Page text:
In the 1808 landmark case McIlvaine v. Coxe’s Lessee Justice Cushing delineated the complex dynamic of citizen qua allegiant under the Articles of Confederation.

On June 5, 1777, New Jersey passed a law asserting that all such persons were subjects of the State and owed their allegiance to the State. In other words, the sovereign State of New Jersey had the right to compel the allegiance of its inhabitants to the State. Justice Cushing reasoned that members of New Jersey society were entitled to the protection of the New Jersey government, and in exchange for that protection New Jersians were bound to that government “by the ties of allegiance.” Without the concurrence of New Jersey, allegiance was irrevocable. He wrote that the New Jersey legislature “by the most unequivocal declarations, asserted its right to the allegiance of such of its citizens as had left the state [New Jersey], and had attempted to return to their former [Great Britain] allegiance.”

Ratification of the U.S. Constitution did not explicitly shift allegiance from one’s State government to the U.S. Government. Neither did the 14th Amendment, at least not until the U. S. Supreme Court worked its magic.

Although the 14th Amendment stipulates that “All persons born or naturalized in the United States, and subject to the jurisdiction thereof, are citizens of the United States and of the State wherein they reside.

Nevertheless, in 1874 Chief Justice Waite nationalized the 14th Amendment definition of citizenship. He wrote:

Before its adoption the Constitution of the United States did not in terms prescribe who should be citizens of the United States or of the several States, yet there were necessarily such citizens without such provision. There cannot be a nation without a people. The very idea of a political community, such as a nation, implies an association of persons for the promotion of their general welfare. Each one of the persons associated becomes a member of a nation formed by the association. He owes it allegiance and is entitled to its protection. Allegiance and protection are, in this, connection, reciprocal obligations. The one is compensation for the other; allegiance for protection and protection for allegiance.. . . Whoever, then, was one of the people of either of these States when the Constitution of the United States was adopted, became ipso facto a citizen—a member of the nation created by its adoption.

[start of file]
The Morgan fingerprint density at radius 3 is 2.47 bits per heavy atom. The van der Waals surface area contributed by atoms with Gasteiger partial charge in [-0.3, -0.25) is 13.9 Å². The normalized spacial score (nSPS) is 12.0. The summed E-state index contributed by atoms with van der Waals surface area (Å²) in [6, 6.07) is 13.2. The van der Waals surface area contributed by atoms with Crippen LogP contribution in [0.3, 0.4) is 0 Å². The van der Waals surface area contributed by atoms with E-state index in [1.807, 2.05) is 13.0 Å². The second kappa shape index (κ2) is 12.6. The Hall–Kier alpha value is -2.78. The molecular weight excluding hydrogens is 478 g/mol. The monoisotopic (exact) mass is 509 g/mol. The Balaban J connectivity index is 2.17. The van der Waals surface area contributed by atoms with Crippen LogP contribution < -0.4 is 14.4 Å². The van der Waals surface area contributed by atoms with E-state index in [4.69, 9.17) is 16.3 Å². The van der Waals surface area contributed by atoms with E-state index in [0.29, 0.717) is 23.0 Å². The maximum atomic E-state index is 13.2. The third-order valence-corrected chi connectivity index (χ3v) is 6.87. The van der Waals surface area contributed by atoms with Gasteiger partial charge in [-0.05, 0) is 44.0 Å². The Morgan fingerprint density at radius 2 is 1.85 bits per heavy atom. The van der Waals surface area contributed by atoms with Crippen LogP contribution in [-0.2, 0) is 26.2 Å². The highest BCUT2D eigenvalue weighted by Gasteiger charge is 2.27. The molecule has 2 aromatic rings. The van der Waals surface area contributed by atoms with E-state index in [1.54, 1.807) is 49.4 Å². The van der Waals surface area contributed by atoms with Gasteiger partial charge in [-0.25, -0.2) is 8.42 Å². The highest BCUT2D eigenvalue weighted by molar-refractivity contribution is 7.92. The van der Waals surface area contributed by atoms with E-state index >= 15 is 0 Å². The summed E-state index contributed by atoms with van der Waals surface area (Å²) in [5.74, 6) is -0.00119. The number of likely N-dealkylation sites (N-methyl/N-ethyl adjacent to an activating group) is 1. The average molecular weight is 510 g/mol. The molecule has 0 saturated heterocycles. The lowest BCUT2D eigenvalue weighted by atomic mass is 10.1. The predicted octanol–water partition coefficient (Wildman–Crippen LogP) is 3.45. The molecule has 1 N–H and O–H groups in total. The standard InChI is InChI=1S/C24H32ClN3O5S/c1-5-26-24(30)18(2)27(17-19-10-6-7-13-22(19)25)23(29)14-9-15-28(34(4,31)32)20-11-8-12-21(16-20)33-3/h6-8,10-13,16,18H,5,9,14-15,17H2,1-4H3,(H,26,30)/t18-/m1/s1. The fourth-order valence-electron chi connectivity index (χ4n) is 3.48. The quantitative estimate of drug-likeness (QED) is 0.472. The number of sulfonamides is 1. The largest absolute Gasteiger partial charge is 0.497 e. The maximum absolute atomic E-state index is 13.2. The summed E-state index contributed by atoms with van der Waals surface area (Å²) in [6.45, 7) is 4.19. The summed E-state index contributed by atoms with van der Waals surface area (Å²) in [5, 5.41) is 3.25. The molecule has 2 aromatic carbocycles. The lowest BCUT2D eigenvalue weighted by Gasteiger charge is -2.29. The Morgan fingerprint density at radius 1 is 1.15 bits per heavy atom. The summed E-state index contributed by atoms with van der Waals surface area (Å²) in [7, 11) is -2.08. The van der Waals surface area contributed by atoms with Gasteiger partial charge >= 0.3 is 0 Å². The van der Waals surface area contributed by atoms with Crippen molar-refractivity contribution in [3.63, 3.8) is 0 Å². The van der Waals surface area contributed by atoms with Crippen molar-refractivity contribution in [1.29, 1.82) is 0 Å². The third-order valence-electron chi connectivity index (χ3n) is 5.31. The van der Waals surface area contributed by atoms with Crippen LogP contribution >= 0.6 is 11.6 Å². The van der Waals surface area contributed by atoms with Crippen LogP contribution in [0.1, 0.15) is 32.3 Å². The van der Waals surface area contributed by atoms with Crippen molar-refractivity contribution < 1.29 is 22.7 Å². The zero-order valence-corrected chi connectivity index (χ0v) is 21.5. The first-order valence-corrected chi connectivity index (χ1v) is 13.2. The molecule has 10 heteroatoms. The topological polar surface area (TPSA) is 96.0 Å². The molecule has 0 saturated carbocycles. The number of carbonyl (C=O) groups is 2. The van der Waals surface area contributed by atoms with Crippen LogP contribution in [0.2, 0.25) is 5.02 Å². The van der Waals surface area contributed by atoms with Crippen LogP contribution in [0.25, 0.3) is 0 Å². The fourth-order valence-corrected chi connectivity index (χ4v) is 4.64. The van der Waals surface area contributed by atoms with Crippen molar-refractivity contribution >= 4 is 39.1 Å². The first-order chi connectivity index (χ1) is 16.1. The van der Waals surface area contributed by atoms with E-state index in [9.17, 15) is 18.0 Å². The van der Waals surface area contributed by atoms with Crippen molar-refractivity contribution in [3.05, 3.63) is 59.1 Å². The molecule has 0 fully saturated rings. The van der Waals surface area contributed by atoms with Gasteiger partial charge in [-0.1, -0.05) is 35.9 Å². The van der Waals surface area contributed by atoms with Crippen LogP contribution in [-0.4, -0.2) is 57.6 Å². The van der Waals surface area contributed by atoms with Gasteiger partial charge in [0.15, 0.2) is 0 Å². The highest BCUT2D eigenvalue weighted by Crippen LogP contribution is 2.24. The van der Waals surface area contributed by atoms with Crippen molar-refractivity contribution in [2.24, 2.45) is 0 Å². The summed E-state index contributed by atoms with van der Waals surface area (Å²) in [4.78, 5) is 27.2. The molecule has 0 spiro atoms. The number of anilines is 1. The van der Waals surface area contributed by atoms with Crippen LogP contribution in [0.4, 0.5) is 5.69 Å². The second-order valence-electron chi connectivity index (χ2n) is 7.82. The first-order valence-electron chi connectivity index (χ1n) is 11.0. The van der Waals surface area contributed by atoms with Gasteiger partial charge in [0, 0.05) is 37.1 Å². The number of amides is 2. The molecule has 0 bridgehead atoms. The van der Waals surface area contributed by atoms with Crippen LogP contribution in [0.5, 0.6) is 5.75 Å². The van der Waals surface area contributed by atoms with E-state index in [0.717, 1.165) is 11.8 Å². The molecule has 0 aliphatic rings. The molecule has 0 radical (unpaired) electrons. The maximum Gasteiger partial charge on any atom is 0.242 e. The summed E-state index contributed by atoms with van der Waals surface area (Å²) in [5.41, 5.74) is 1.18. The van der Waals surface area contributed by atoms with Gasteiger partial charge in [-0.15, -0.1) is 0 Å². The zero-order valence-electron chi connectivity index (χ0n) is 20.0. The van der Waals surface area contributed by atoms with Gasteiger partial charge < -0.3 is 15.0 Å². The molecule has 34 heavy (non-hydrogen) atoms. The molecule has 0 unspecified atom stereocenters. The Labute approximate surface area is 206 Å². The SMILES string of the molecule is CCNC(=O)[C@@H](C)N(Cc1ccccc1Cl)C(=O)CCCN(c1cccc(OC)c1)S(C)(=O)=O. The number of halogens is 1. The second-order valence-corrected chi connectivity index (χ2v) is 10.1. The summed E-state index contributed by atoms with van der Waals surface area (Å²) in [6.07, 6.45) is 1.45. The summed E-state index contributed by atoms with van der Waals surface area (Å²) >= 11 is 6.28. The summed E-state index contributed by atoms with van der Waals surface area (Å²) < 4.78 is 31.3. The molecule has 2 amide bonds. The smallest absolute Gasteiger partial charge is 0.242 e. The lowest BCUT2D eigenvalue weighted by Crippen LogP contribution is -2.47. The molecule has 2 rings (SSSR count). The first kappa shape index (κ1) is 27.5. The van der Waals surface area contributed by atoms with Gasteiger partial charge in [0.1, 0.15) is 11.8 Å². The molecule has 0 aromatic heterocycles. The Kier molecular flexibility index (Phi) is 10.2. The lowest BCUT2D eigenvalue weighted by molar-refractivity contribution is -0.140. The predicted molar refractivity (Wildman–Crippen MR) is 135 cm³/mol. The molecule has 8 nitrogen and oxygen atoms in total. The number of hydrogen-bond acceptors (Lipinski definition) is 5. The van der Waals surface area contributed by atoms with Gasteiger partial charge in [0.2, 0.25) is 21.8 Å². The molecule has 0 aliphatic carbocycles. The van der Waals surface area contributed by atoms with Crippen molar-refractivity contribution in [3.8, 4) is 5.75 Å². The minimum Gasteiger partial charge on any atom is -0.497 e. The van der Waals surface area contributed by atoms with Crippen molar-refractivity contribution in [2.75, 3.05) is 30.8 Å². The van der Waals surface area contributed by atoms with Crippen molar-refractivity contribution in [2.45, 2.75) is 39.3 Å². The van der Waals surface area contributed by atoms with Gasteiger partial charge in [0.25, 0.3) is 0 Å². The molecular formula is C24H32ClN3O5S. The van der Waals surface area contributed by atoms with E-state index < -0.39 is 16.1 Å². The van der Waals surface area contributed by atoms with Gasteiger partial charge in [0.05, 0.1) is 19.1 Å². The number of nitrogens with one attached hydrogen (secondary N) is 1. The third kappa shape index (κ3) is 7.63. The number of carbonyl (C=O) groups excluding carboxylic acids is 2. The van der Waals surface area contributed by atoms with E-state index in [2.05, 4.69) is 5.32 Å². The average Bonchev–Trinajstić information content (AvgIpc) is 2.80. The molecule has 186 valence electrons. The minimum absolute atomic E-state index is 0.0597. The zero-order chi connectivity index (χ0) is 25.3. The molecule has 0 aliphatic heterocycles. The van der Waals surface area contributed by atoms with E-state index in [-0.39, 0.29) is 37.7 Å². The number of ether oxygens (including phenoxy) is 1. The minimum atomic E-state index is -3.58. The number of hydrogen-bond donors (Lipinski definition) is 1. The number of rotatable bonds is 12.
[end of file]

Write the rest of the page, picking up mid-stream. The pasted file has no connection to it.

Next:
The Chief Justice also opined that the words “subject,” “inhabitant,” and “citizen,” are interchangeable when “conveying the idea of membership of a nation.” The word “citizen” was adopted because it was “better suited to the description of one living under a republican government.” All three words, according to the Chief Justice, mean the same thing, i.e., the reciprocity of allegiance for protection/benefits.

The “reciprocity” between protection for allegiance has a feudal ring to it, a theme that is consistent over time. Consider the (Modus faciendi homagium et Fidelitatem/which was to be done) English 13th Century method of confirming contract and homage of the freeman to his Lord/Lords:

When a Freeman shall do fealty to his Lord, he shall hold his Right Hand upon a book, and shall say thus “Hear you my Lord R. that I, P. shall be to you both faithful and true, and shall owe my Fidelity unto you, for the Land (benefit) that I hold of you, and lawfully shall do such Customs and Services, as my Duty is to you, at the times assigned. So help me God and all his Saints.

Contrast that 13th Century loyalty oath with: